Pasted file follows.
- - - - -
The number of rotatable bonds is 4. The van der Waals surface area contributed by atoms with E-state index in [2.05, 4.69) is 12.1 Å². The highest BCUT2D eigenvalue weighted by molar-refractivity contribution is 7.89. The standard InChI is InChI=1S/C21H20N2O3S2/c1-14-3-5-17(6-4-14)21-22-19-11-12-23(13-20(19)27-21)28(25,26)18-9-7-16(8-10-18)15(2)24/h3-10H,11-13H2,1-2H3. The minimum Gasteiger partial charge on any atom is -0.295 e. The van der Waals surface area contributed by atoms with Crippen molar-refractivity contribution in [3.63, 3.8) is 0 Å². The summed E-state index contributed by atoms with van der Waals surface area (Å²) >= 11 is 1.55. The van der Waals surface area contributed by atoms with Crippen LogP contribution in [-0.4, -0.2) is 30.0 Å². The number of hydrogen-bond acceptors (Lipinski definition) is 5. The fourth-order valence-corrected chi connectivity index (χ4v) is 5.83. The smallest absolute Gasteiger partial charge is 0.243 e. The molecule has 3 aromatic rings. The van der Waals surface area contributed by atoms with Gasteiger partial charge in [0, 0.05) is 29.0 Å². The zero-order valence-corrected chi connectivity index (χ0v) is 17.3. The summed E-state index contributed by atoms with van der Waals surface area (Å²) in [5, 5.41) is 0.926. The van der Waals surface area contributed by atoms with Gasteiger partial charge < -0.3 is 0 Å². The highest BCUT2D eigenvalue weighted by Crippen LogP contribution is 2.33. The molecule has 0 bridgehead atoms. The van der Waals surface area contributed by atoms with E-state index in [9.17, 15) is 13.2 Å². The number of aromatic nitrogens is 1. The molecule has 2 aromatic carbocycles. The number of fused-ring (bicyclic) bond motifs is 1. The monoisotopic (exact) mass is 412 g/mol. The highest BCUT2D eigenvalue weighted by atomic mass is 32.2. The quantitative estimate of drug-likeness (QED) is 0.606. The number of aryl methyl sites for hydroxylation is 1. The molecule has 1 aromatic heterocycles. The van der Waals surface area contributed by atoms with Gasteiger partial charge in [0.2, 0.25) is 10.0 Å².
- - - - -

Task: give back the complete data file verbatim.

The number of rotatable bonds is 4. The van der Waals surface area contributed by atoms with E-state index in [2.05, 4.69) is 12.1 Å². The highest BCUT2D eigenvalue weighted by molar-refractivity contribution is 7.89. The standard InChI is InChI=1S/C21H20N2O3S2/c1-14-3-5-17(6-4-14)21-22-19-11-12-23(13-20(19)27-21)28(25,26)18-9-7-16(8-10-18)15(2)24/h3-10H,11-13H2,1-2H3. The minimum Gasteiger partial charge on any atom is -0.295 e. The van der Waals surface area contributed by atoms with Crippen molar-refractivity contribution in [3.63, 3.8) is 0 Å². The summed E-state index contributed by atoms with van der Waals surface area (Å²) >= 11 is 1.55. The van der Waals surface area contributed by atoms with Crippen LogP contribution in [-0.4, -0.2) is 30.0 Å². The number of hydrogen-bond acceptors (Lipinski definition) is 5. The fourth-order valence-corrected chi connectivity index (χ4v) is 5.83. The smallest absolute Gasteiger partial charge is 0.243 e. The molecule has 3 aromatic rings. The van der Waals surface area contributed by atoms with Gasteiger partial charge in [0, 0.05) is 29.0 Å². The zero-order valence-corrected chi connectivity index (χ0v) is 17.3. The summed E-state index contributed by atoms with van der Waals surface area (Å²) in [5, 5.41) is 0.926. The van der Waals surface area contributed by atoms with Gasteiger partial charge < -0.3 is 0 Å². The highest BCUT2D eigenvalue weighted by Crippen LogP contribution is 2.33. The molecule has 0 bridgehead atoms. The van der Waals surface area contributed by atoms with E-state index in [9.17, 15) is 13.2 Å². The number of aromatic nitrogens is 1. The molecule has 2 aromatic carbocycles. The number of fused-ring (bicyclic) bond motifs is 1. The monoisotopic (exact) mass is 412 g/mol. The highest BCUT2D eigenvalue weighted by atomic mass is 32.2. The quantitative estimate of drug-likeness (QED) is 0.606. The number of aryl methyl sites for hydroxylation is 1. The molecule has 1 aromatic heterocycles. The van der Waals surface area contributed by atoms with Gasteiger partial charge in [0.2, 0.25) is 10.0 Å².